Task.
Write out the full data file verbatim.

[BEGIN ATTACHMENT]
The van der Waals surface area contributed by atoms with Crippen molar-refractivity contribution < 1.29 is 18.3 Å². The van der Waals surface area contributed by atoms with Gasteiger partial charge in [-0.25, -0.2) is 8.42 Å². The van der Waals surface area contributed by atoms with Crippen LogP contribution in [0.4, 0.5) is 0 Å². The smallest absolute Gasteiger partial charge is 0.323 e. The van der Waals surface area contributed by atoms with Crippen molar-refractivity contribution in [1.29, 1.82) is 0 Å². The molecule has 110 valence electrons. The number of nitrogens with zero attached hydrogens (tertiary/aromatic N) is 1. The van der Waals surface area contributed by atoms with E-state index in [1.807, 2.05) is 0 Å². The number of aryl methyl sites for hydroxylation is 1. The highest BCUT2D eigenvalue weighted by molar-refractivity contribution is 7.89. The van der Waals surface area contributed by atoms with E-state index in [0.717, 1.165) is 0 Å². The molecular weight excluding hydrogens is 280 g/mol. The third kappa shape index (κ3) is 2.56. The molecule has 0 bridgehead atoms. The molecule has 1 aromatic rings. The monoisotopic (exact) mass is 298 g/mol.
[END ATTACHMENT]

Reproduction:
The van der Waals surface area contributed by atoms with Crippen molar-refractivity contribution < 1.29 is 18.3 Å². The van der Waals surface area contributed by atoms with Gasteiger partial charge in [-0.25, -0.2) is 8.42 Å². The van der Waals surface area contributed by atoms with Crippen LogP contribution in [0.4, 0.5) is 0 Å². The smallest absolute Gasteiger partial charge is 0.323 e. The van der Waals surface area contributed by atoms with Crippen molar-refractivity contribution in [1.29, 1.82) is 0 Å². The molecule has 110 valence electrons. The number of nitrogens with zero attached hydrogens (tertiary/aromatic N) is 1. The van der Waals surface area contributed by atoms with E-state index in [1.807, 2.05) is 0 Å². The number of aryl methyl sites for hydroxylation is 1. The highest BCUT2D eigenvalue weighted by molar-refractivity contribution is 7.89. The van der Waals surface area contributed by atoms with E-state index in [0.717, 1.165) is 0 Å². The molecular weight excluding hydrogens is 280 g/mol. The third kappa shape index (κ3) is 2.56. The molecule has 0 bridgehead atoms. The molecule has 1 aromatic rings. The monoisotopic (exact) mass is 298 g/mol.